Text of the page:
A client messaged me the other day, frustrated with her progress.
She told me that every Monday she would wake up and have every intention to start implementing all her healthy habits that day for the entire week. Even though she started the week motivated, we all know that motivation alone doesn’t last.
Her daily thirty-minute walk became ten minutes, then, nothing at all. She ate well for two days but by Wednesday, she was too tired to cook and ordered out. But the habit of eating out kicked in and she got takeout the rest of the week. By Thursday, she felt like a failure so the rest of the week “didn’t matter.”
Because of stress and her busy life, she slipped right back into her less healthy, but comfortable, patterns of behavior.
When we spoke during the week, I asked her what strategies she was using to start implementing her new habits and breaking her old ones.
I was met with silence and an, “Uhhh strategies?”
Yes, absolutely. There are a ton of different strategies that busy professionals use to help them stop unhealthy habits and start healthier ones. Below are my five, go-to strategies that I use when I need to break bad habits and create healthy ones:
- Realize that you can’t just eliminate bad habits. Bad habits are typically habits that we develop in childhood. If you’re a fully grown adult, it’s likely that you’ve repeated these bad habits hundreds of thousands of times. Your brain does them on autopilot. Instead of trying to eliminate bad habits, you need to focus on replacing them with your healthier ones.
- Stack healthy habits together. Most of us have some good habits that we adhere to. Brushing our teeth. Making our bed. Putting the toilet seat down. Try performing your new, healthy habit immediately before or after those habits that are automatic. Even better if you do them at roughly the same time every day and set yourself an alarm reminder the first two weeks.
- Involve another person. Gretchen Rubin, the author of “Better Than Before,” a book about forming healthy habits, says that accountability is an important tool for making and breaking habits. Involve a friend, your partner, and/or hire a coach to help keep you accountable to your new habits. Even let the kids join in on your daily walk or participate in meal prep to make healthy habits a part of your family routine!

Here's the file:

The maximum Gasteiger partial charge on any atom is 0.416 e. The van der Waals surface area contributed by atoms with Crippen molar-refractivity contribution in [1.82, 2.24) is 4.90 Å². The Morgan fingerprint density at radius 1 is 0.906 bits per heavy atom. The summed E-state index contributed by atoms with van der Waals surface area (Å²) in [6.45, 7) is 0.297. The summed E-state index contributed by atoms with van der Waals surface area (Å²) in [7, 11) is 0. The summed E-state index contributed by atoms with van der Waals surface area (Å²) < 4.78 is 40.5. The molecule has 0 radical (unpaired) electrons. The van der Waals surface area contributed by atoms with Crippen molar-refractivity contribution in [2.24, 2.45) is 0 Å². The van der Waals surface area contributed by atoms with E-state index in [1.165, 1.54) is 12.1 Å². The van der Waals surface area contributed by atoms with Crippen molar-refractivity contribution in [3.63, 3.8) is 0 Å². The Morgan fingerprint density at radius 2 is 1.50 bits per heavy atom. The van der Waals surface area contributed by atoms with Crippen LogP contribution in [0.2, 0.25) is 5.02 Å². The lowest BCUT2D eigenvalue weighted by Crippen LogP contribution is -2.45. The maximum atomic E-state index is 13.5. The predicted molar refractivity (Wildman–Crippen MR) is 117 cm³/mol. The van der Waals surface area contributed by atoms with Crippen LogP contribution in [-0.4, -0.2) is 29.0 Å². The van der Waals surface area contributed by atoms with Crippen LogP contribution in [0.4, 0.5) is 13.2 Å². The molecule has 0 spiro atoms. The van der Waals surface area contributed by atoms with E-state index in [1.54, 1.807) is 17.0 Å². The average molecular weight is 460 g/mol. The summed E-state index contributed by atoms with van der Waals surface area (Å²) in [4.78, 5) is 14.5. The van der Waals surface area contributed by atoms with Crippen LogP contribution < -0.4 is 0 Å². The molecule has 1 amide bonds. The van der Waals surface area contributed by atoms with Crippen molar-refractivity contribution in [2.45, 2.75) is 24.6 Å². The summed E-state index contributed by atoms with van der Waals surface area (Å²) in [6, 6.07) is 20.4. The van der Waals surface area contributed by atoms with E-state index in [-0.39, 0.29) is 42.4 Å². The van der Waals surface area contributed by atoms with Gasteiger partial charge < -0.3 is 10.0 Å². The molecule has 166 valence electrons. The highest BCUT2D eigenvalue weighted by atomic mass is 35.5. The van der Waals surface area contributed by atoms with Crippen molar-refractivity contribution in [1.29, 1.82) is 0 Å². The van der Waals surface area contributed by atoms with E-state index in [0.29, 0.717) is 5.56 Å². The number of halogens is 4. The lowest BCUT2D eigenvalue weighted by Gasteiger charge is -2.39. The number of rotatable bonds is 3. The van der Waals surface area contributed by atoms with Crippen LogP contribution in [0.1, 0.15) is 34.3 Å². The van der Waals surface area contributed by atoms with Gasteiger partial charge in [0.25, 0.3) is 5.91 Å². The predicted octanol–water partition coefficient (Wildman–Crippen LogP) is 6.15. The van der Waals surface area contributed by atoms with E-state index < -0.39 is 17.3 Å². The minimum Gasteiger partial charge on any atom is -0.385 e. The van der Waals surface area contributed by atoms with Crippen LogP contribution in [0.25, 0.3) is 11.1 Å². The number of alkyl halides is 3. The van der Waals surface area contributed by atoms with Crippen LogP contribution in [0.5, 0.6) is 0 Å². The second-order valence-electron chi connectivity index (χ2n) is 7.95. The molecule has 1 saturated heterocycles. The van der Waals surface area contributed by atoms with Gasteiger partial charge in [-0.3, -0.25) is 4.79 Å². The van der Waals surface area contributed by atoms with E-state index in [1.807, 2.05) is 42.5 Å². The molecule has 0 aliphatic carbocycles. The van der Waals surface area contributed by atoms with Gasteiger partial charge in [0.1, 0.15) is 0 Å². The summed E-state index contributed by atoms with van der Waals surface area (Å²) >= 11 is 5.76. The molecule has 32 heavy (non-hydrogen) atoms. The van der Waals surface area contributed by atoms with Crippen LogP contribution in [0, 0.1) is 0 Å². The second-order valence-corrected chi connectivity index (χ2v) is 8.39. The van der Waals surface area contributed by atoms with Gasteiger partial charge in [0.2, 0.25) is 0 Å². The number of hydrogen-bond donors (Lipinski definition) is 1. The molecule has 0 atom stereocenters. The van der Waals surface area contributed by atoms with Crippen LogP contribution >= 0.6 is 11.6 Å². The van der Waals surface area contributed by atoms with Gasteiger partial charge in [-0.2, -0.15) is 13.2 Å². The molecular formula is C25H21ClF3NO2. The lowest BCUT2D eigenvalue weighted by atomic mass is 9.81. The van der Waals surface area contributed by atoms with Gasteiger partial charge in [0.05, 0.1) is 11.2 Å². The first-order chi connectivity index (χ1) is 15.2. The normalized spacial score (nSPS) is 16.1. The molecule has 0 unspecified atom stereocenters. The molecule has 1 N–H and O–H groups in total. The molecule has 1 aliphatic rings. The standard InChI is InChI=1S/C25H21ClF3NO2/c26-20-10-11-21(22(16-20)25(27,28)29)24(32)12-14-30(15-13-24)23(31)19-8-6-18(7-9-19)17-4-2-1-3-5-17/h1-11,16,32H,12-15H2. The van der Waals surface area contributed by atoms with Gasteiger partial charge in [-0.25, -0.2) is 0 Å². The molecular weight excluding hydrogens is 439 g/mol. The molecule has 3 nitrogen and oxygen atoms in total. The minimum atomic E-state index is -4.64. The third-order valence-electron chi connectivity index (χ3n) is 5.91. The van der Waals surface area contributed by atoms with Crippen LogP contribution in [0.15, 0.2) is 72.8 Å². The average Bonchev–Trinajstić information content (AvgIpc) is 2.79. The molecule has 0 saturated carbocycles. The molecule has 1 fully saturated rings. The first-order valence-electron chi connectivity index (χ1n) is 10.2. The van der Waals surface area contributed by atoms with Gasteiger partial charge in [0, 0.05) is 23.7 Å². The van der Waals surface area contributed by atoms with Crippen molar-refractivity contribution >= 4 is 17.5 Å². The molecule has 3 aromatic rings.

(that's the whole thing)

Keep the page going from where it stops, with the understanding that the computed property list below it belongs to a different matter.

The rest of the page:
- Write it down: James Clear in his book, “Atomic Habits” he talks about writing down the new habits that you want to create. Most people who set goals never write them down. Wild, right? Something happens in our brain when we write things down by hand that almost hardwired it into our subconscious. Take it one step further by writing down the time you plan to execute this habit and the habit that comes immediately before/after it.
- Celebrate immediately. Your brain needs to be rewarded for implementing new habits or else, it decides that the extra energy isn’t worth the outcome. Reward yourself, be proud. Write it down, share it with someone or just say it out loud to yourself in the mirror. Feeling proud releases feel-good chemicals in our brain that increase the likelihood of our brain wanting to do them again.
These are my go-to strategies that I use, and I coach my clients to use when we work together in my high-level 1:1 coaching program (You can apply for coaching HERE). I find that these tips are simple but powerful shifts that you can make to help implement and maintain your new, healthy habits. This is what helps set my program apart; it’s about creating a healthy lifestyle by implementing new habits.
Also, don’t get discouraged if you struggle to stay consistent in the beginning. It’s normal to run into roadblocks or days when you slip up. It’s important not to give up. You don’t have to get it perfect right away for the practice to be valuable.
Give yourself some time, be patient, and continue to start fresh with your healthy habits every day. Also, I want to know, what is the hardest part of sticking to a new, healthy habit? Shoot me an email